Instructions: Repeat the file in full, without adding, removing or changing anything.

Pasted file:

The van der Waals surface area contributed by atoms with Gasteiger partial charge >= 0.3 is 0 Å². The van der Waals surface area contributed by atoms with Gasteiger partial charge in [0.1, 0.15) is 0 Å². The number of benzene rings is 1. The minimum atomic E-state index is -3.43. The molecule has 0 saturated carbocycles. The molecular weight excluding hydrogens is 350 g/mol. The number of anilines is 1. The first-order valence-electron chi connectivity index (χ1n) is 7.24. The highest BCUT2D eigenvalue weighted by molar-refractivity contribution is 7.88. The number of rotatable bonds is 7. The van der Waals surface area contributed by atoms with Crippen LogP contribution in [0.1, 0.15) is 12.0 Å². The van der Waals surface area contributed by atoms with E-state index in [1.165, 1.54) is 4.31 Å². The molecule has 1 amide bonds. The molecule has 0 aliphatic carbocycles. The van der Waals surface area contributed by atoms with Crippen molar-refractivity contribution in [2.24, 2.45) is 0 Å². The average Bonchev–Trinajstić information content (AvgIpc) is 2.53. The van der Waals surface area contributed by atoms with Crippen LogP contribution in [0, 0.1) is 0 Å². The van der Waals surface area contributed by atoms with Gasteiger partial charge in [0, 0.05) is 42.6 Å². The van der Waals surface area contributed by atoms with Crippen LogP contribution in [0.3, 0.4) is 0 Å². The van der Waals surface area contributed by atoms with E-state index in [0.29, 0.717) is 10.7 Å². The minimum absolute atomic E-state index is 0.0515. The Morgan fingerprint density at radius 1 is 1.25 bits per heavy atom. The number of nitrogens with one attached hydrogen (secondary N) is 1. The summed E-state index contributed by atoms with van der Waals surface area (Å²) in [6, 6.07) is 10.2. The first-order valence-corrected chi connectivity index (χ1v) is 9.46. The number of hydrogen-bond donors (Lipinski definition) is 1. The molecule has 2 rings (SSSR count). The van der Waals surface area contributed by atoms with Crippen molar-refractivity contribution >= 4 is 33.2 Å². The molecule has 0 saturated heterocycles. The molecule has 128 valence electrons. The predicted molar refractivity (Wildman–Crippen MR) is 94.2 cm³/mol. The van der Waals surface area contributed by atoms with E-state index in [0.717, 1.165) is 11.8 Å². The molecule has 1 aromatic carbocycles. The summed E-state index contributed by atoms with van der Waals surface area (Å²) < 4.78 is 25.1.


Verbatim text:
The van der Waals surface area contributed by atoms with Gasteiger partial charge >= 0.3 is 0 Å². The van der Waals surface area contributed by atoms with Gasteiger partial charge in [0.1, 0.15) is 0 Å². The number of benzene rings is 1. The minimum atomic E-state index is -3.43. The molecule has 0 saturated carbocycles. The molecular weight excluding hydrogens is 350 g/mol. The number of anilines is 1. The first-order valence-electron chi connectivity index (χ1n) is 7.24. The highest BCUT2D eigenvalue weighted by molar-refractivity contribution is 7.88. The number of rotatable bonds is 7. The van der Waals surface area contributed by atoms with Crippen LogP contribution in [0.1, 0.15) is 12.0 Å². The van der Waals surface area contributed by atoms with E-state index in [1.165, 1.54) is 4.31 Å². The molecule has 1 amide bonds. The molecule has 0 aliphatic carbocycles. The van der Waals surface area contributed by atoms with Crippen molar-refractivity contribution in [2.24, 2.45) is 0 Å². The average Bonchev–Trinajstić information content (AvgIpc) is 2.53. The van der Waals surface area contributed by atoms with Crippen LogP contribution in [0, 0.1) is 0 Å². The van der Waals surface area contributed by atoms with Gasteiger partial charge in [0, 0.05) is 42.6 Å². The van der Waals surface area contributed by atoms with Crippen LogP contribution in [0.3, 0.4) is 0 Å². The van der Waals surface area contributed by atoms with E-state index in [0.29, 0.717) is 10.7 Å². The minimum absolute atomic E-state index is 0.0515. The Morgan fingerprint density at radius 1 is 1.25 bits per heavy atom. The number of nitrogens with one attached hydrogen (secondary N) is 1. The summed E-state index contributed by atoms with van der Waals surface area (Å²) in [6, 6.07) is 10.2. The first-order valence-corrected chi connectivity index (χ1v) is 9.46. The number of hydrogen-bond donors (Lipinski definition) is 1. The molecule has 2 rings (SSSR count). The van der Waals surface area contributed by atoms with Crippen molar-refractivity contribution >= 4 is 33.2 Å². The molecule has 0 saturated heterocycles. The molecule has 128 valence electrons. The predicted molar refractivity (Wildman–Crippen MR) is 94.2 cm³/mol. The van der Waals surface area contributed by atoms with E-state index in [0.717, 1.165) is 11.8 Å². The molecule has 1 aromatic carbocycles. The summed E-state index contributed by atoms with van der Waals surface area (Å²) < 4.78 is 25.1.